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Amber Alerts Debut on Facebook to Help Find Missing Kids

Facebook Brings On Amber Alerts to Help Find Missing Kids
Facebook has teamed up with the National Center for Missing and Exploited Children (NCMEC) to bring Amber alerts to the social networking site.

Facebook announced at a press conference Wednesday that it will be offering an opt-in Amber alert notification program.

The program isn't terribly sophisticated--what Facebook's done is basically set up 53 Amber alert Facebook pages (one for each state, as well as Puerto Rico, the U.S. Virgin Islands, and Washington D.C.) that users can "Like" or "become fans of." Facebook has also created a national Amber alert page (facebook.com/AMBERAlert) to direct people to the individual pages (facebook.com/AmberAlert[State's Initials]).

Amber alerts will then show up in your Facebook newsfeed, though Facebook's Adam Conner noted that the alerts will not take priority over other feeds. So if you've got a lot of Facebook friends, you may miss an alert or two. Facebook and NCMEC hope that people will see the alerts in their newsfeed and pass it on to create a viral effect.

Amber alerts are child abduction bulletins currently distributed via radio, TV, e-mail, text messages, and LED/LCD billboard signs. The alerts were originally named for 9-year-old Amber Hagerman, who was kidnapped and murdered in Arlington, Texas in 1996, though "AMBER" has since been made into a backronym for "America's Missing: Broadcasting Emergency Response."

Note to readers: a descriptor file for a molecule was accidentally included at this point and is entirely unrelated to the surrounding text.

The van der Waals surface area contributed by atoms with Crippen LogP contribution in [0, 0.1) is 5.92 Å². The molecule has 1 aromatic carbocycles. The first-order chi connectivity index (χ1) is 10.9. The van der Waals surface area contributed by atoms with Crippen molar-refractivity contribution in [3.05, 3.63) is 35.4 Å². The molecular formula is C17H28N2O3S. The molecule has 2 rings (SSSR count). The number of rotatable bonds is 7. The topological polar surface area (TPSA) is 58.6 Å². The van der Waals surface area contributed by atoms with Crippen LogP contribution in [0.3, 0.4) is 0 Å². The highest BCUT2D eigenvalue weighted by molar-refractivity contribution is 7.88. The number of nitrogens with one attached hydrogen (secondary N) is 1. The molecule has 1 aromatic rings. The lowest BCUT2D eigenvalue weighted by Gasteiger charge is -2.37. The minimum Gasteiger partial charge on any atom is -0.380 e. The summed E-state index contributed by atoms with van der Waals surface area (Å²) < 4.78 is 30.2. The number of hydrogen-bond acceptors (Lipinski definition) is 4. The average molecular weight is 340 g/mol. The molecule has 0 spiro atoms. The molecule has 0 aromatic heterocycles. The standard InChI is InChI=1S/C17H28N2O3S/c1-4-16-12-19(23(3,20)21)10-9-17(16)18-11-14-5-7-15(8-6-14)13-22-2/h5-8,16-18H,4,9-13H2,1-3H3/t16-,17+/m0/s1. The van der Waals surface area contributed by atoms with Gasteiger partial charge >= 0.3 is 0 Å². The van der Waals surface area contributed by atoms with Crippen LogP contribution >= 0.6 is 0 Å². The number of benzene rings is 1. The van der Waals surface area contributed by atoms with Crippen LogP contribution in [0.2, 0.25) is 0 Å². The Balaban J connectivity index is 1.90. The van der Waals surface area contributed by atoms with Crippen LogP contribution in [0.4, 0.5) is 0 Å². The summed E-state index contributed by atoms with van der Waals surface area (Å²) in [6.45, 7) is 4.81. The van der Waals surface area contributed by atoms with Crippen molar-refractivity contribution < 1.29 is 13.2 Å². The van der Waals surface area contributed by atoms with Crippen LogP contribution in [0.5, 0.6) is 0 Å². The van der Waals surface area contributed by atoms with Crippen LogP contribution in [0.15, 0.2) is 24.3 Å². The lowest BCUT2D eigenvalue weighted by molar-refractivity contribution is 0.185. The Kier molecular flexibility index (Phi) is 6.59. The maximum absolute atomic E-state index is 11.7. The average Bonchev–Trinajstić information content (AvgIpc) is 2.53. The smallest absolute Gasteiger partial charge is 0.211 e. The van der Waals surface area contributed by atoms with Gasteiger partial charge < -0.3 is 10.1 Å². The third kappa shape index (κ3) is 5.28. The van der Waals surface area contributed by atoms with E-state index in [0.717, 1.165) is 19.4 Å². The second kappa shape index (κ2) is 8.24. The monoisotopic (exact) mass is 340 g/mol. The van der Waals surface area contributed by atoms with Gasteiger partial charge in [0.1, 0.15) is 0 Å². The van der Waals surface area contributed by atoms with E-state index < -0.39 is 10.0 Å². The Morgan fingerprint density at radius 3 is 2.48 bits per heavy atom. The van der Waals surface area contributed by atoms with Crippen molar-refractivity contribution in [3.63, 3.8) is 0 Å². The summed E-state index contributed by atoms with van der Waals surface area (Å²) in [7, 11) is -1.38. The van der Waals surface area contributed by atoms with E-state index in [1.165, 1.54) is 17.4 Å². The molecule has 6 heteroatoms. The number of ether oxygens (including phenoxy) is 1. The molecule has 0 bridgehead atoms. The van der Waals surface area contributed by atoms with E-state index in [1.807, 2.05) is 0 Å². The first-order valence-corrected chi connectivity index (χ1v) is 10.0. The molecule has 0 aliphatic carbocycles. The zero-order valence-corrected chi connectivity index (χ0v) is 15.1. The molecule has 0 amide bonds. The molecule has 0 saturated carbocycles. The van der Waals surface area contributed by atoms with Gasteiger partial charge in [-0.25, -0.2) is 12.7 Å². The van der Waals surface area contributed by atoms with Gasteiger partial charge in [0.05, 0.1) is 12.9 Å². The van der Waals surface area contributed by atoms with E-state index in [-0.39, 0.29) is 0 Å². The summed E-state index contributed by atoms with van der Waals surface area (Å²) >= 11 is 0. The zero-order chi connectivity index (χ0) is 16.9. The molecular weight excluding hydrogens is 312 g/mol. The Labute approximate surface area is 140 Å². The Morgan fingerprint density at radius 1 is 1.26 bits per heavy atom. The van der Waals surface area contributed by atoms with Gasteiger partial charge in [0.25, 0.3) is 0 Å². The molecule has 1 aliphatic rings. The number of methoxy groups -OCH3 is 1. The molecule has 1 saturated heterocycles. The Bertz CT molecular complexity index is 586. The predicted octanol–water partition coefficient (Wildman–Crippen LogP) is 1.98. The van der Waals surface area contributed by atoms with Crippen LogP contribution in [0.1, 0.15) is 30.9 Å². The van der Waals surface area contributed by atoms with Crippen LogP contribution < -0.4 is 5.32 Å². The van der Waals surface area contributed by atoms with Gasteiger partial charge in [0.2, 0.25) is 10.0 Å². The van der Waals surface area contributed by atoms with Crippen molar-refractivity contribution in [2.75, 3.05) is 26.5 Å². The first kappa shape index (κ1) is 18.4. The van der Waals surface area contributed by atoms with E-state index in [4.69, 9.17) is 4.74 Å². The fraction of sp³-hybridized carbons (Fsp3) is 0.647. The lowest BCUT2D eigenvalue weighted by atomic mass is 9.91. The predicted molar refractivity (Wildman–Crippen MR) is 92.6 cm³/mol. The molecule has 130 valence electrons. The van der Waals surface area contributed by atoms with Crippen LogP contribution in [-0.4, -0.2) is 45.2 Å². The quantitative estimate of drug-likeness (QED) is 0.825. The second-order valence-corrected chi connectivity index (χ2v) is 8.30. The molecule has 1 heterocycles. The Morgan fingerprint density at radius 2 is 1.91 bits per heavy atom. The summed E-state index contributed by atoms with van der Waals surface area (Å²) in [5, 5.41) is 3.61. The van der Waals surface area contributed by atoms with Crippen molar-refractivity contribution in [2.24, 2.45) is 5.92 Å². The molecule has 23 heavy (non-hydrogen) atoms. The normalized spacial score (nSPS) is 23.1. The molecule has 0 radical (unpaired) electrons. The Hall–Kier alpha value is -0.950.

Unfortunately, Facebook, Twitter, and other social networks have been associated with Amber alerts in the past--fake ones. A number of fake Amber alerts have circulated various social networks, attesting to people's good intentions but also potentially desensitizing them to real alerts. Hopefully Facebook's new program will bring enough credibility to the alerts that they'll actually be spread virally.

While signing up for your state's Amber alert page will only give you alerts from that state, Facebook says that the Amber alert program is sensitive to alerts in which travel may have happened. In this case, Facebook's Lead Security and Investigations Counsel Chris Sonderby says, an alert will appear on all of the relevant state pages--so you don't have to sign up for all 53 pages just to ensure you don't miss something.

Follow Sarah on Twitter (@geeklil) or at sarahpurewal.wordpress.com

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